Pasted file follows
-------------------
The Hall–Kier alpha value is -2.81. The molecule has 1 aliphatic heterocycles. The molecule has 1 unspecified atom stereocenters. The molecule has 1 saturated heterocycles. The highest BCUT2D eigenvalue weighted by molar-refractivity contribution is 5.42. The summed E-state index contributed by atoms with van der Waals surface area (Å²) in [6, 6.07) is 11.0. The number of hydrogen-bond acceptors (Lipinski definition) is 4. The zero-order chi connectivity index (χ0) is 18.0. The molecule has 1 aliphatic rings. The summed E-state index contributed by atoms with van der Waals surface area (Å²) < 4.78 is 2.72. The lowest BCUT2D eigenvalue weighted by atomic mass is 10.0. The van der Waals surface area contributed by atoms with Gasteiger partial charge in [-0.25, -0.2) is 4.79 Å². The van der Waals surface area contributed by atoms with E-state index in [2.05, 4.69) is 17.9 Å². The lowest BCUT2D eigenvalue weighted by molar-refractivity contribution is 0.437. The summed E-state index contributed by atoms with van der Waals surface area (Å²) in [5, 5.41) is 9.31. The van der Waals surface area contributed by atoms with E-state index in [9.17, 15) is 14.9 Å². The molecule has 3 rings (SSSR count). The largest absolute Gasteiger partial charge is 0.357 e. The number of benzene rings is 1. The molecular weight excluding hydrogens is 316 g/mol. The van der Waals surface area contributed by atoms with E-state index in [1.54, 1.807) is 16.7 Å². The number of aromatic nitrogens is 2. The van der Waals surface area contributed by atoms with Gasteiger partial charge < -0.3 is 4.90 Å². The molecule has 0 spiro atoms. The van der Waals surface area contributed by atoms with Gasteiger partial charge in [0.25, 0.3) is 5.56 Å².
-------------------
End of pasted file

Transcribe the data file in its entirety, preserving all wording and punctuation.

The Hall–Kier alpha value is -2.81. The molecule has 1 aliphatic heterocycles. The molecule has 1 unspecified atom stereocenters. The molecule has 1 saturated heterocycles. The highest BCUT2D eigenvalue weighted by molar-refractivity contribution is 5.42. The summed E-state index contributed by atoms with van der Waals surface area (Å²) in [6, 6.07) is 11.0. The number of hydrogen-bond acceptors (Lipinski definition) is 4. The zero-order chi connectivity index (χ0) is 18.0. The molecule has 1 aliphatic rings. The summed E-state index contributed by atoms with van der Waals surface area (Å²) < 4.78 is 2.72. The lowest BCUT2D eigenvalue weighted by atomic mass is 10.0. The van der Waals surface area contributed by atoms with Gasteiger partial charge in [-0.25, -0.2) is 4.79 Å². The van der Waals surface area contributed by atoms with E-state index in [2.05, 4.69) is 17.9 Å². The lowest BCUT2D eigenvalue weighted by molar-refractivity contribution is 0.437. The summed E-state index contributed by atoms with van der Waals surface area (Å²) in [5, 5.41) is 9.31. The van der Waals surface area contributed by atoms with E-state index in [9.17, 15) is 14.9 Å². The molecule has 3 rings (SSSR count). The largest absolute Gasteiger partial charge is 0.357 e. The number of benzene rings is 1. The molecular weight excluding hydrogens is 316 g/mol. The van der Waals surface area contributed by atoms with E-state index in [1.54, 1.807) is 16.7 Å². The number of aromatic nitrogens is 2. The van der Waals surface area contributed by atoms with Gasteiger partial charge < -0.3 is 4.90 Å². The molecule has 0 spiro atoms. The van der Waals surface area contributed by atoms with Gasteiger partial charge in [0.25, 0.3) is 5.56 Å².